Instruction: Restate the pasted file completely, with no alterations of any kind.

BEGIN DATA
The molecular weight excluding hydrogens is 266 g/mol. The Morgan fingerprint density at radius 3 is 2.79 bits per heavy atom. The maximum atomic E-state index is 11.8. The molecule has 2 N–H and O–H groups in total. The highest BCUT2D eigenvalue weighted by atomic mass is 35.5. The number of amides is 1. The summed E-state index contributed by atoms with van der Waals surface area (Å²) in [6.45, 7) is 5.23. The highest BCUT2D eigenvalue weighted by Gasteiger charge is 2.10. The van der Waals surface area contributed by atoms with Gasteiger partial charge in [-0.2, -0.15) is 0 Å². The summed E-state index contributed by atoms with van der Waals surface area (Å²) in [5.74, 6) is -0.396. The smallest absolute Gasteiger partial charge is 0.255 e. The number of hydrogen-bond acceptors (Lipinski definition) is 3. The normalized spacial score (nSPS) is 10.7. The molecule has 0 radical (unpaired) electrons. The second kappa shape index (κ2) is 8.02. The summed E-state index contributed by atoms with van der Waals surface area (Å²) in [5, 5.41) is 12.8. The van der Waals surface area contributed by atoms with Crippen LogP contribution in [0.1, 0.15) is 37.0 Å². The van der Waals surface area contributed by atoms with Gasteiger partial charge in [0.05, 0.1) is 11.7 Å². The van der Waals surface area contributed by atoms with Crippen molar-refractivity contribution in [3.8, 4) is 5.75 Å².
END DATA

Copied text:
The molecular weight excluding hydrogens is 266 g/mol. The Morgan fingerprint density at radius 3 is 2.79 bits per heavy atom. The maximum atomic E-state index is 11.8. The molecule has 2 N–H and O–H groups in total. The highest BCUT2D eigenvalue weighted by atomic mass is 35.5. The number of amides is 1. The summed E-state index contributed by atoms with van der Waals surface area (Å²) in [6.45, 7) is 5.23. The highest BCUT2D eigenvalue weighted by Gasteiger charge is 2.10. The van der Waals surface area contributed by atoms with Gasteiger partial charge in [-0.2, -0.15) is 0 Å². The summed E-state index contributed by atoms with van der Waals surface area (Å²) in [5.74, 6) is -0.396. The smallest absolute Gasteiger partial charge is 0.255 e. The number of hydrogen-bond acceptors (Lipinski definition) is 3. The normalized spacial score (nSPS) is 10.7. The molecule has 0 radical (unpaired) electrons. The second kappa shape index (κ2) is 8.02. The summed E-state index contributed by atoms with van der Waals surface area (Å²) in [5, 5.41) is 12.8. The van der Waals surface area contributed by atoms with Crippen LogP contribution in [0.1, 0.15) is 37.0 Å². The van der Waals surface area contributed by atoms with Gasteiger partial charge in [0.05, 0.1) is 11.7 Å². The van der Waals surface area contributed by atoms with Crippen molar-refractivity contribution in [3.8, 4) is 5.75 Å².